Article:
So, first describe, and then move closer, but with compassion. For example, consider a middle-aged man who regularly chooses to sit very close to a young female newcomer, converses with her exclusively after worship. We could evaluate this behavior as “creepy,” or explain it away as, “X is just clueless,” but X may evaluate or explain the behavior differently (not to mention the young newcomer, who should also be met with and heard from), and our thinking about it doesn’t really change anything anyway. It certainly doesn’t help to pull X aside and ask him not to be creepy, because he will likely not agree with that evaluation to begin with. Instead, it is more helpful to describe in painful detail the literal behavior (‘for the last three Sundays you walked past empty benches and sat next to Y with only a few inches between you”) and make an explicit request (“starting next Sunday, please sit next to one of the adult men”). It is important to do this intervention with the understanding that most likely X is behaving in this way without an intent to be “creepy,” and most likely there is a part of X that is also unhappy with the outcomes of his behavior. If Ministry & Nurture meets with him, it is likely that compassionate inquiry into his need for companionship will help draw him back into the community (in a way that keeps others safe from discomfort) faster than judging or shunning ever would. Move toward the problem, but with compassion for the as yet unknown motives!

    In emphasizing the importance of describing (I think of it as like a biologist observing animals, when motivations cannot be assessed), I am influenced by the Nonviolent Communication (NVC) community, and highly recommend it to Friends. This sweet little video gives an example of applying NVC principles to children expressing defiance: https://www.youtube.com/watch?v=IQO7h9MNCqI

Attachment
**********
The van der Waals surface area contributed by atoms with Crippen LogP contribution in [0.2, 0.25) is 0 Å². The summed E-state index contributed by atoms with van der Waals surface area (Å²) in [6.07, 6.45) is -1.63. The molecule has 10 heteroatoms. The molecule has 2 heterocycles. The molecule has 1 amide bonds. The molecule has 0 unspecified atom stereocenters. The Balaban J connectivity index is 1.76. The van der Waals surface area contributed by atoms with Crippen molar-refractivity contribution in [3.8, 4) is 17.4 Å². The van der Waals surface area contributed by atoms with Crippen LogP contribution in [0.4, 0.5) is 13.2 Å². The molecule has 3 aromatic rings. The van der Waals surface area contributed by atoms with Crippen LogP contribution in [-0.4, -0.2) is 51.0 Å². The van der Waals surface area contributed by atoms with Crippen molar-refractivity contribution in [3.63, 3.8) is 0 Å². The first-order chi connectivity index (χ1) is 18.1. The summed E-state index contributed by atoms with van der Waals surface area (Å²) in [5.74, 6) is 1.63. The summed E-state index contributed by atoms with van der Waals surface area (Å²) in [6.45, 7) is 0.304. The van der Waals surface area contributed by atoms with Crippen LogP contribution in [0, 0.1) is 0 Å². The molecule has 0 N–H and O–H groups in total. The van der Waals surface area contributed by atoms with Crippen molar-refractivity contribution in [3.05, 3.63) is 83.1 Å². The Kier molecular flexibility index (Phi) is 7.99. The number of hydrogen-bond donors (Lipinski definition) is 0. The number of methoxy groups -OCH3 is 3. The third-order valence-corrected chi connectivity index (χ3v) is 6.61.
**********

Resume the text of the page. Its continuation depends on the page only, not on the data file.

When a Friend seems to be devolving into patterns that we might associate with mental illness, such as depression, anxiety, dementia or paranoia, it is even more important to stay with description and avoid jumping to conclusions. This is because the conclusion might be wrong, but also because it rarely helps a person to be offered a diagnosis in place of compassion. Imagine an elderly member who has recently displayed uncharacteristic outbursts of disproportionate rage. Asking him to go to a doctor for dementia tests would weaken his trust in the community and likely not improve his behavior. Describing his behavior with concern but without judgment or diagnosis invites him to share more about what might be troubling him, and to start discerning next steps, if any. Move toward the problem, but with compassion!